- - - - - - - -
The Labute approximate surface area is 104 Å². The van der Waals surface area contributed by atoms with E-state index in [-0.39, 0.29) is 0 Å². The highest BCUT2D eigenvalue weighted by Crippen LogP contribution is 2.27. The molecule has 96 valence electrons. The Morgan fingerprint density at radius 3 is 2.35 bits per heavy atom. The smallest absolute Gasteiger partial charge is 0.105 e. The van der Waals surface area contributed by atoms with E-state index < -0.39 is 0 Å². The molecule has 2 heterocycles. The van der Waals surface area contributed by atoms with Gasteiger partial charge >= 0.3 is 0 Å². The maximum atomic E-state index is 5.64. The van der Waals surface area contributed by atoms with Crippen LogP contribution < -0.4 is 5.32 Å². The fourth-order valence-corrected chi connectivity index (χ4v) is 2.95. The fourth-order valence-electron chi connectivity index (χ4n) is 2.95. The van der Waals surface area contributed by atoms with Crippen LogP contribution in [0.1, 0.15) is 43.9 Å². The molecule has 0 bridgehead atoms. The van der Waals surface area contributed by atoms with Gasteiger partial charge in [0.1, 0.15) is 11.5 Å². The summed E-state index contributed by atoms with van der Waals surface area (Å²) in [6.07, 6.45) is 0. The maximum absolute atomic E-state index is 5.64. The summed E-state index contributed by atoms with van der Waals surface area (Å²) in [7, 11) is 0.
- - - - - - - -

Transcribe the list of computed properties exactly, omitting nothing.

The Labute approximate surface area is 104 Å². The van der Waals surface area contributed by atoms with E-state index in [-0.39, 0.29) is 0 Å². The highest BCUT2D eigenvalue weighted by Crippen LogP contribution is 2.27. The molecule has 96 valence electrons. The Morgan fingerprint density at radius 3 is 2.35 bits per heavy atom. The smallest absolute Gasteiger partial charge is 0.105 e. The van der Waals surface area contributed by atoms with E-state index < -0.39 is 0 Å². The molecule has 2 heterocycles. The van der Waals surface area contributed by atoms with Gasteiger partial charge >= 0.3 is 0 Å². The maximum atomic E-state index is 5.64. The van der Waals surface area contributed by atoms with Crippen LogP contribution < -0.4 is 5.32 Å². The fourth-order valence-corrected chi connectivity index (χ4v) is 2.95. The fourth-order valence-electron chi connectivity index (χ4n) is 2.95. The van der Waals surface area contributed by atoms with Crippen LogP contribution in [0.1, 0.15) is 43.9 Å². The molecule has 0 bridgehead atoms. The van der Waals surface area contributed by atoms with Gasteiger partial charge in [0.1, 0.15) is 11.5 Å². The summed E-state index contributed by atoms with van der Waals surface area (Å²) in [6.07, 6.45) is 0. The maximum absolute atomic E-state index is 5.64. The summed E-state index contributed by atoms with van der Waals surface area (Å²) in [7, 11) is 0.